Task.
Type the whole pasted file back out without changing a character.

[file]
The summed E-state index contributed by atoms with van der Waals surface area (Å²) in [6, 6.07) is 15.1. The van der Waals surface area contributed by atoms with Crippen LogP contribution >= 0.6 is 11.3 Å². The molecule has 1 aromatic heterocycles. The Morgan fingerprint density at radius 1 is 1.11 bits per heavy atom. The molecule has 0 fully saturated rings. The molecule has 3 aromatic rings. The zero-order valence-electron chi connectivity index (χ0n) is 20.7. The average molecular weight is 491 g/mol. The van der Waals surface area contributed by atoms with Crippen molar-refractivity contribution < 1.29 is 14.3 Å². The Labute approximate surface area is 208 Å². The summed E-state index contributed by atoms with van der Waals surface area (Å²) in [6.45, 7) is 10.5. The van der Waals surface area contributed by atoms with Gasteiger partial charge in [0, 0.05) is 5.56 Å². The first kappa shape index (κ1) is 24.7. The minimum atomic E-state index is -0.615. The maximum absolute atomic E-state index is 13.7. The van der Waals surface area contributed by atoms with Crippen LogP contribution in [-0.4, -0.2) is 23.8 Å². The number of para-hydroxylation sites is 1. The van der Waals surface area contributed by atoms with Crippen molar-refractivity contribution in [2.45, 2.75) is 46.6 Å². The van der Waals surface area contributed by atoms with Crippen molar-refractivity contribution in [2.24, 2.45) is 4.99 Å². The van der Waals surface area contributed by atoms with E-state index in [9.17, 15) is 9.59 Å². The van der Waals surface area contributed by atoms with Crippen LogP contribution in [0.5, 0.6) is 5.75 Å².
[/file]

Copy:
The summed E-state index contributed by atoms with van der Waals surface area (Å²) in [6, 6.07) is 15.1. The van der Waals surface area contributed by atoms with Crippen LogP contribution >= 0.6 is 11.3 Å². The molecule has 1 aromatic heterocycles. The Morgan fingerprint density at radius 1 is 1.11 bits per heavy atom. The molecule has 0 fully saturated rings. The molecule has 3 aromatic rings. The zero-order valence-electron chi connectivity index (χ0n) is 20.7. The average molecular weight is 491 g/mol. The van der Waals surface area contributed by atoms with Crippen molar-refractivity contribution < 1.29 is 14.3 Å². The Labute approximate surface area is 208 Å². The summed E-state index contributed by atoms with van der Waals surface area (Å²) in [6.45, 7) is 10.5. The van der Waals surface area contributed by atoms with Gasteiger partial charge in [0, 0.05) is 5.56 Å². The first kappa shape index (κ1) is 24.7. The minimum atomic E-state index is -0.615. The maximum absolute atomic E-state index is 13.7. The van der Waals surface area contributed by atoms with Crippen LogP contribution in [-0.4, -0.2) is 23.8 Å². The number of para-hydroxylation sites is 1. The van der Waals surface area contributed by atoms with Crippen molar-refractivity contribution in [2.45, 2.75) is 46.6 Å². The van der Waals surface area contributed by atoms with Crippen molar-refractivity contribution in [2.24, 2.45) is 4.99 Å². The van der Waals surface area contributed by atoms with E-state index in [9.17, 15) is 9.59 Å². The van der Waals surface area contributed by atoms with Crippen LogP contribution in [0.5, 0.6) is 5.75 Å².